Then start thinking about how your application could become more RESTful. How you too can transform that 15-action controller into 2-3 new controllers each embracing a single resource with CRUDing love. This is where the biggest benefit is hidden: A clear approach to controller-design that’ll reduce complexity for the implementer and result in an application that behaves as a much better citizen on the general web.

To help the transition along, we have a scaffold generator that’ll create a stub CRUD interface, just like the original scaffolder, but in a RESTful manner. You can try it out with “script/generate scaffold_resource”. Left with no arguments like that, you get a brief introduction to how it works and what’ll create.

The only real API element that binds all this together is the new map.resources, which is used instead of map.connect to wire a resource-based controller for HTTP verb love. Then, once you have a resource-loving controller, you can link with our verb-emulation link link_to "Destroy", post_url(post), :method => :delete. Again, running the resource scaffolder will give you a feel for how it all works.

Formats and respond_to

While respond_to has been with us since Rails 1.1, we’ve added a small tweak in 1.2 that ends up making a big difference for immediate usefulness of the feature. That is the magic of :format. All new applications will have one additional default route: map.connect ':controller/:action/:id.:format'. With this route installed, imagine the following example:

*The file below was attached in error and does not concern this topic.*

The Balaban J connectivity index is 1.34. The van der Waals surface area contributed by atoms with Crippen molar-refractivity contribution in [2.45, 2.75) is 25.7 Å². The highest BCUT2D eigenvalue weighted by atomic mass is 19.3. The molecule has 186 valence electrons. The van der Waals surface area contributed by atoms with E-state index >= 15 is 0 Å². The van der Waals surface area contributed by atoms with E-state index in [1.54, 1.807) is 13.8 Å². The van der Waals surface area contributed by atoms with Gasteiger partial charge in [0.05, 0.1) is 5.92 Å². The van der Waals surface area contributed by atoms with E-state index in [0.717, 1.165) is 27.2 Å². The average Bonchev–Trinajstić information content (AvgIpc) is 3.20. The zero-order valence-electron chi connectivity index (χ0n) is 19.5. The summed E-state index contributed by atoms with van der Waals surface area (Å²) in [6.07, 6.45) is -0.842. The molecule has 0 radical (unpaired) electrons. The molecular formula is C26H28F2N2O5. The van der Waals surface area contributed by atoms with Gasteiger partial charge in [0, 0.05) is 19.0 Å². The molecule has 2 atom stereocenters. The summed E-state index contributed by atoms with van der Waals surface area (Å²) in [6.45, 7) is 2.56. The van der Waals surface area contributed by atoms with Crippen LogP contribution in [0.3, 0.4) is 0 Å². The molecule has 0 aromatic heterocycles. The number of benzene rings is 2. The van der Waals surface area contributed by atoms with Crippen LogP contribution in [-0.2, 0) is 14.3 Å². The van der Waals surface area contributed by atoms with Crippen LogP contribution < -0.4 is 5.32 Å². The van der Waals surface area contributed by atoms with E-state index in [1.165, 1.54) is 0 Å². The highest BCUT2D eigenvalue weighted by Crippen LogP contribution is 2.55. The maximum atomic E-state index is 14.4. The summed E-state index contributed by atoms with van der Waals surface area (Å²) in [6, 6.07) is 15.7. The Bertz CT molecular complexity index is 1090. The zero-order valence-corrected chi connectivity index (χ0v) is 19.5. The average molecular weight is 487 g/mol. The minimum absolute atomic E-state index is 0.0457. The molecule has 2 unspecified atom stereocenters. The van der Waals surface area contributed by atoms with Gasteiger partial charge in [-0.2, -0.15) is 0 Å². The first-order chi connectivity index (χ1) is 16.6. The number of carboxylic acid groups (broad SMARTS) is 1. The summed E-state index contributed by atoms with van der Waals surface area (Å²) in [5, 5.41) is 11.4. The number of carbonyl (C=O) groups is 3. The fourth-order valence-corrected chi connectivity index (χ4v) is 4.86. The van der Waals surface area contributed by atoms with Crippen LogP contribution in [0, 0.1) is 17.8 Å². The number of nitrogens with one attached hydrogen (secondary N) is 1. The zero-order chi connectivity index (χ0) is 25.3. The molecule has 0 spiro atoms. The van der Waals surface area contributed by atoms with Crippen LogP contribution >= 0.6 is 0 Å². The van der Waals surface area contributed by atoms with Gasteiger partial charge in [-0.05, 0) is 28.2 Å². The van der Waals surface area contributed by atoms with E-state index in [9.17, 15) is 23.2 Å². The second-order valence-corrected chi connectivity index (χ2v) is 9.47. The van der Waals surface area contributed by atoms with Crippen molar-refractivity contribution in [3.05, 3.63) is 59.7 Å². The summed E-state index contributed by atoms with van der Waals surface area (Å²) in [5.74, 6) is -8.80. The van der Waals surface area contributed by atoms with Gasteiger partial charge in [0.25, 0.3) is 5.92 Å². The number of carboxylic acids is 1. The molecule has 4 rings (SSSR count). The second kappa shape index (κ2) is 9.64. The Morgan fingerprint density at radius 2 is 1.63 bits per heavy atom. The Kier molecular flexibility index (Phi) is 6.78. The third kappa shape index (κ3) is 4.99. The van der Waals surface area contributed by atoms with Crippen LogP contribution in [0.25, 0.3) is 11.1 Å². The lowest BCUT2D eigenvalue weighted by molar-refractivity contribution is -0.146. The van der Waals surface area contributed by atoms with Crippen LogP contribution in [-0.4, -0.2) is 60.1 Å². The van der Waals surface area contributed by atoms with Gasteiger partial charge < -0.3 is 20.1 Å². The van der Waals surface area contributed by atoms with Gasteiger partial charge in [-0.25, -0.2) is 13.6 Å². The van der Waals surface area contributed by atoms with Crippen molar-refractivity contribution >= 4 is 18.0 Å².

class WeblogController < ActionController::Base def index @posts = Post.find :all respond_to do |format| format.html format.xml { render :xml => @posts.to_xml } format.rss { render :action => “feed.rxml” } end end end GET /weblog # returns HTML from browser Accept header GET /weblog.xml # returns the XML GET /weblog.rss # returns the RSS

Using the Accept header to accomplish this is no longer necessary. That makes everything a lot easier. You can explore your API in the browser just by adding .xml to an URL. You don’t need a before_filter to look for clues of a newsreader, just use .rss. And all of them automatically works with page and action caching.

Of course, this format-goodness plays extra well together with map.resources, which automatically makes sure everything Just Works. The resource-scaffold generator even includes an example for this using format.xml, so /posts/5.xml is automatically wired up. Very nifty!

Multibyte

Unicode ahoy! While Rails has always been able to store and display unicode with no beef, it’s been a little more complicated to truncate, reverse, or get the exact length of a UTF-8 string. You needed to fool around with KCODE yourself and while plenty of people made it work, it wasn’t as plug’n’play easy as you could have hoped (or perhaps even expected).

So since Ruby won’t be multibyte-aware until this time next year, Rails 1.2 introduces ActiveSupport::Multibyte for working with Unicode strings. Call the chars method on your string to start working with characters instead of bytes.

Imagine the string ‘€2.99’. If we manipulate it at a byte-level, it’s easy to get broken dreams:

‘€2.99’[0,1] # => “\342” ‘€2.99’[0,2] # => “?” ‘€2.99’[0,3] # => “€”

The € character takes three bytes. So not only can’t you easily byte-manipulate it, but String#first and TextHelper#truncate used to choke too. In the old days, this would happen:

‘€2.99’.first # => ‘\342’ truncate(‘€2.99’, 2) # => ‘?’

With Rails 1.2, you of course get: